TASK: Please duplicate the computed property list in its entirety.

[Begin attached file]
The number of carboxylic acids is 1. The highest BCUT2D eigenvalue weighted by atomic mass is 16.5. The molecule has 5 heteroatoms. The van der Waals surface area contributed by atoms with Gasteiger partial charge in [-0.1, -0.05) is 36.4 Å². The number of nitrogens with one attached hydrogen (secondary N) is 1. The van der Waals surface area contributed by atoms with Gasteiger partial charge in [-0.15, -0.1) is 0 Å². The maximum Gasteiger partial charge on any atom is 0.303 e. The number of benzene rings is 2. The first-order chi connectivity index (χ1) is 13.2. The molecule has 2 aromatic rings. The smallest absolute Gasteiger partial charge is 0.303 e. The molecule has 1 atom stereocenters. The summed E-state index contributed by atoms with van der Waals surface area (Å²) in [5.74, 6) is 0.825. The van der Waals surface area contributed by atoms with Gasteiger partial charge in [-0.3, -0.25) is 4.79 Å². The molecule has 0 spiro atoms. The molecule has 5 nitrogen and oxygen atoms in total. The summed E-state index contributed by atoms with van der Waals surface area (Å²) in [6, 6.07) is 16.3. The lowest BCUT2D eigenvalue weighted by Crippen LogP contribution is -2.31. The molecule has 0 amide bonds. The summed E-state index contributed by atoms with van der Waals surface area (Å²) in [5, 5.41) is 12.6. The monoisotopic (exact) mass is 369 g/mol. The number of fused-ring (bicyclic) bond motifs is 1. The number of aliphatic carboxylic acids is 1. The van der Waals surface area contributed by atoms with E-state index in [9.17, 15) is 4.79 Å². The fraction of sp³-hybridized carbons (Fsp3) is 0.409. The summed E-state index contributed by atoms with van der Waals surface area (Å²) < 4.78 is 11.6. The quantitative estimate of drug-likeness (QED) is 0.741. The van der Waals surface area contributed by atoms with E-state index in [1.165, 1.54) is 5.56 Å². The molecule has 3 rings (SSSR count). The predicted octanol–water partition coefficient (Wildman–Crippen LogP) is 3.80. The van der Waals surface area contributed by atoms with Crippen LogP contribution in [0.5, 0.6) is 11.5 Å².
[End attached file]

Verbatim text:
The number of carboxylic acids is 1. The highest BCUT2D eigenvalue weighted by atomic mass is 16.5. The molecule has 5 heteroatoms. The van der Waals surface area contributed by atoms with Gasteiger partial charge in [-0.1, -0.05) is 36.4 Å². The number of nitrogens with one attached hydrogen (secondary N) is 1. The van der Waals surface area contributed by atoms with Gasteiger partial charge in [-0.15, -0.1) is 0 Å². The maximum Gasteiger partial charge on any atom is 0.303 e. The number of benzene rings is 2. The first-order chi connectivity index (χ1) is 13.2. The molecule has 2 aromatic rings. The smallest absolute Gasteiger partial charge is 0.303 e. The molecule has 1 atom stereocenters. The summed E-state index contributed by atoms with van der Waals surface area (Å²) in [5.74, 6) is 0.825. The van der Waals surface area contributed by atoms with Gasteiger partial charge in [-0.3, -0.25) is 4.79 Å². The molecule has 0 spiro atoms. The molecule has 5 nitrogen and oxygen atoms in total. The summed E-state index contributed by atoms with van der Waals surface area (Å²) in [6, 6.07) is 16.3. The lowest BCUT2D eigenvalue weighted by Crippen LogP contribution is -2.31. The molecule has 0 amide bonds. The summed E-state index contributed by atoms with van der Waals surface area (Å²) in [5, 5.41) is 12.6. The monoisotopic (exact) mass is 369 g/mol. The number of fused-ring (bicyclic) bond motifs is 1. The number of aliphatic carboxylic acids is 1. The van der Waals surface area contributed by atoms with E-state index in [9.17, 15) is 4.79 Å². The fraction of sp³-hybridized carbons (Fsp3) is 0.409. The summed E-state index contributed by atoms with van der Waals surface area (Å²) < 4.78 is 11.6. The quantitative estimate of drug-likeness (QED) is 0.741. The van der Waals surface area contributed by atoms with E-state index in [1.165, 1.54) is 5.56 Å². The molecule has 3 rings (SSSR count). The predicted octanol–water partition coefficient (Wildman–Crippen LogP) is 3.80. The van der Waals surface area contributed by atoms with Crippen LogP contribution in [0.5, 0.6) is 11.5 Å².